1. Bariatric surgery significantly reduced and sustained glycated hemoglobin (HbA1c) levels compared to medical therapy at five-year follow-up.
2. Both gastric bypass and sleeve gastrectomy were associated with a significantly higher degree of sustained weight loss, reduced use of cardiovascular and glucose-lowering medications, and improvement in quality of life (QOL) compared to medical therapy.
Evidence Rating Level: 1 (Excellent)
Study Rundown: Four years ago, researchers from the STAMPEDE trial first reported reductions in HbA1c in type 2 diabetic patients with mild to moderate obesity who underwent bariatric surgery. These findings were then confirmed in the three-year follow-up. Since then, a growing number of unblinded trials have demonstrated the superiority of bariatric surgery compared to medial therapy in glucose control and sustained weight loss. This final report is the five-year follow-up from the landmark STAMPEDE trial. The primary outcome – sustained HbA1c of 6.0% of less – was significantly more likely in both the gastric-bypass group and sleeve-gastrectomy group compared with medial therapy. Among secondary outcomes, bariatric surgery demonstrated a significant improvement in weight reduction, lipid profiles, QOL, and reduced medication use. Though surgical risks must still be considered on an individual patient level, the results of this five-year trial support the role of bariatric surgery as an early and primary treatment option for type 2 diabetes in patients with mild to moderate obesity.
This is the largest and longest randomized trial to compare bariatric surgery and medical therapy in patients with diabetes. However, the sample size and duration are still inadequate to detect long-term differences in the rate of possible end-organ sequelae. The potential benefits of bariatric surgery on clinical end-points such as cardiovascular mortality, retinopathy, and nephropathy require larger, multicenter trials for evaluation.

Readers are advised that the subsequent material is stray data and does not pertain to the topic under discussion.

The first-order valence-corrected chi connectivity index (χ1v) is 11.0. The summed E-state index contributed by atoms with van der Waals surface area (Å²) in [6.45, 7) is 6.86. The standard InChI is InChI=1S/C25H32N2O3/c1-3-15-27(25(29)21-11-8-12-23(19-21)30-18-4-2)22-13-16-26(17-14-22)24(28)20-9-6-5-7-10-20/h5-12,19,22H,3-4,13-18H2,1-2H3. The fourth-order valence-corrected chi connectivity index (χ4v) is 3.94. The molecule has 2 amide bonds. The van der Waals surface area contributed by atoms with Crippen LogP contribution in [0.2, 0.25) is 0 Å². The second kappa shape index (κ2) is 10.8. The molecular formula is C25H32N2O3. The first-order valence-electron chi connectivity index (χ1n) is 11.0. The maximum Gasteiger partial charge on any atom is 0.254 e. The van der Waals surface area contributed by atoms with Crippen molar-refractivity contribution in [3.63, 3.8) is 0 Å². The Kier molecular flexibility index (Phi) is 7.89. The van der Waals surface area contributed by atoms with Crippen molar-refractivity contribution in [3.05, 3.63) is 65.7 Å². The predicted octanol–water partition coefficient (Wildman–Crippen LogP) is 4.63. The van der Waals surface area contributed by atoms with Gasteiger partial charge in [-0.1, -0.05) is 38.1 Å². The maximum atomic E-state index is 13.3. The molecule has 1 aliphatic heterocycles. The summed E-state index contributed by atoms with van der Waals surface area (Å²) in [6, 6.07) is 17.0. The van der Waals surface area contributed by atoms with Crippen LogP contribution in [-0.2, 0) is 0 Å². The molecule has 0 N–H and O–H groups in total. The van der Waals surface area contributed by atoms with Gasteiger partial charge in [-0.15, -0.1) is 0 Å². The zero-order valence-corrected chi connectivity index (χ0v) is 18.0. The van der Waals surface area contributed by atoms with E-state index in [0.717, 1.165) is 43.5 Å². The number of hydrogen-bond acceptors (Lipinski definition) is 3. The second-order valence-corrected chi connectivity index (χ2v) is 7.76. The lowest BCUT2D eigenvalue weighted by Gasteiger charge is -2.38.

In-Depth [randomized controlled trial]: This was a three-group, randomized, controlled, non-blinded, single-center trial that assigned 134 patients with a body-mass index (BMI) of 27 to 43 to gastric bypass, sleeve gastrectomy, or medical therapy in a 1:1:1 ratio. The primary outcome was a HbA1c level of 6.0% or less with or without the use of diabetes medications. Prespecified secondary outcomes included measures of glycemic control, weight loss, blood pressure, lipid levels, renal function, ophthalmologic outcomes, medication use, adverse events, and quality of life.
The rate of achieving and sustaining HbA1c levels at or below 6.0% was significantly higher in both gastric bypass (29% vs. 5%; p = 0.01) and sleeve gastrectomy (23% vs. 5%; p = 0.03) compared to medical therapy. After adjusting for multiple comparisons, these P-values were changed from 0.01 and 0.03 to 0.03 and 0.07, respectively. A duration of diabetes for less than 8 years was also found to be the main predictor of a lowered and sustained HbA1c. Sustained weight loss was significantly higher in both surgical groups compared to medical therapy (p < 0.05), with the reduction in body weight greater in the gastric bypass group versus sleeve gastrectomy (p = 0.01). Among other secondary outcomes, there were significant improvements in pain and quality of life based on validated surveys (p < 0.05 for all comparisons) and a significant reduction in cardiovascular disease biomarkers in the surgical groups (triglycerides, high-density lipoprotein). Late surgical complications included one late reoperation and mild anemia. No significant differences were noted in blood pressure, ophthalmologic, or renal outcomes. Results were similar in patients with a BMI both above and below 35 and confirm findings from the STAMPEDE trial’s one-year and three-year reports.
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